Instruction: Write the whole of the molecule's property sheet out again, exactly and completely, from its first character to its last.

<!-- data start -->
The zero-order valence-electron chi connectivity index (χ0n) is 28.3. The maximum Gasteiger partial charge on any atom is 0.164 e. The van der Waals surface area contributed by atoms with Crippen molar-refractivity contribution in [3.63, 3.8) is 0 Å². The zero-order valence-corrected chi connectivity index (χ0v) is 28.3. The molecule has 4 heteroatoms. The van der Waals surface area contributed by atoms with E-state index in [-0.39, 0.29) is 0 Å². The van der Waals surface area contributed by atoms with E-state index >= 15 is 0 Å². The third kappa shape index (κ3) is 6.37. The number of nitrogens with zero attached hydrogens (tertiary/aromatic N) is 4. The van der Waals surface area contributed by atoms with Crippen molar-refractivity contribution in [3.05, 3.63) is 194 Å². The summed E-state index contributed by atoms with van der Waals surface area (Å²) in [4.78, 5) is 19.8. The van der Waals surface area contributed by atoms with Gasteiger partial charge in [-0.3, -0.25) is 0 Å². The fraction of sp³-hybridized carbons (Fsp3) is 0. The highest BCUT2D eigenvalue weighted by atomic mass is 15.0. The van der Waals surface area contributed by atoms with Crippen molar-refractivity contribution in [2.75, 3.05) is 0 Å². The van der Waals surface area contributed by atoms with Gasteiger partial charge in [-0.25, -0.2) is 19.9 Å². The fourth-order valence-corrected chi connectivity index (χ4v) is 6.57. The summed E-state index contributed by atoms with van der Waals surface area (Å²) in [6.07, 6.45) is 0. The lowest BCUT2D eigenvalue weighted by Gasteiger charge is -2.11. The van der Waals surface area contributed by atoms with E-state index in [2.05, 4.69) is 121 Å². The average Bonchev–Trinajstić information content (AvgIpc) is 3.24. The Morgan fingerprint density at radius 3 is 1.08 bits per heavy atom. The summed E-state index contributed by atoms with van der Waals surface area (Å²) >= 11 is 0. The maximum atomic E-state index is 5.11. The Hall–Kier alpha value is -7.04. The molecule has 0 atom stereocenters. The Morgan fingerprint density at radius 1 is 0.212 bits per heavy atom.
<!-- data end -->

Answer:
The zero-order valence-electron chi connectivity index (χ0n) is 28.3. The maximum Gasteiger partial charge on any atom is 0.164 e. The van der Waals surface area contributed by atoms with Crippen molar-refractivity contribution in [3.63, 3.8) is 0 Å². The zero-order valence-corrected chi connectivity index (χ0v) is 28.3. The molecule has 4 heteroatoms. The van der Waals surface area contributed by atoms with E-state index in [-0.39, 0.29) is 0 Å². The van der Waals surface area contributed by atoms with E-state index >= 15 is 0 Å². The third kappa shape index (κ3) is 6.37. The number of nitrogens with zero attached hydrogens (tertiary/aromatic N) is 4. The van der Waals surface area contributed by atoms with Crippen molar-refractivity contribution in [3.05, 3.63) is 194 Å². The summed E-state index contributed by atoms with van der Waals surface area (Å²) in [4.78, 5) is 19.8. The van der Waals surface area contributed by atoms with Gasteiger partial charge in [-0.3, -0.25) is 0 Å². The fraction of sp³-hybridized carbons (Fsp3) is 0. The highest BCUT2D eigenvalue weighted by atomic mass is 15.0. The van der Waals surface area contributed by atoms with Crippen molar-refractivity contribution in [2.75, 3.05) is 0 Å². The van der Waals surface area contributed by atoms with Gasteiger partial charge in [-0.25, -0.2) is 19.9 Å². The fourth-order valence-corrected chi connectivity index (χ4v) is 6.57. The summed E-state index contributed by atoms with van der Waals surface area (Å²) in [6.07, 6.45) is 0. The lowest BCUT2D eigenvalue weighted by Gasteiger charge is -2.11. The van der Waals surface area contributed by atoms with E-state index in [2.05, 4.69) is 121 Å². The average Bonchev–Trinajstić information content (AvgIpc) is 3.24. The Morgan fingerprint density at radius 3 is 1.08 bits per heavy atom. The summed E-state index contributed by atoms with van der Waals surface area (Å²) >= 11 is 0. The maximum atomic E-state index is 5.11. The Hall–Kier alpha value is -7.04. The molecule has 0 atom stereocenters. The Morgan fingerprint density at radius 1 is 0.212 bits per heavy atom.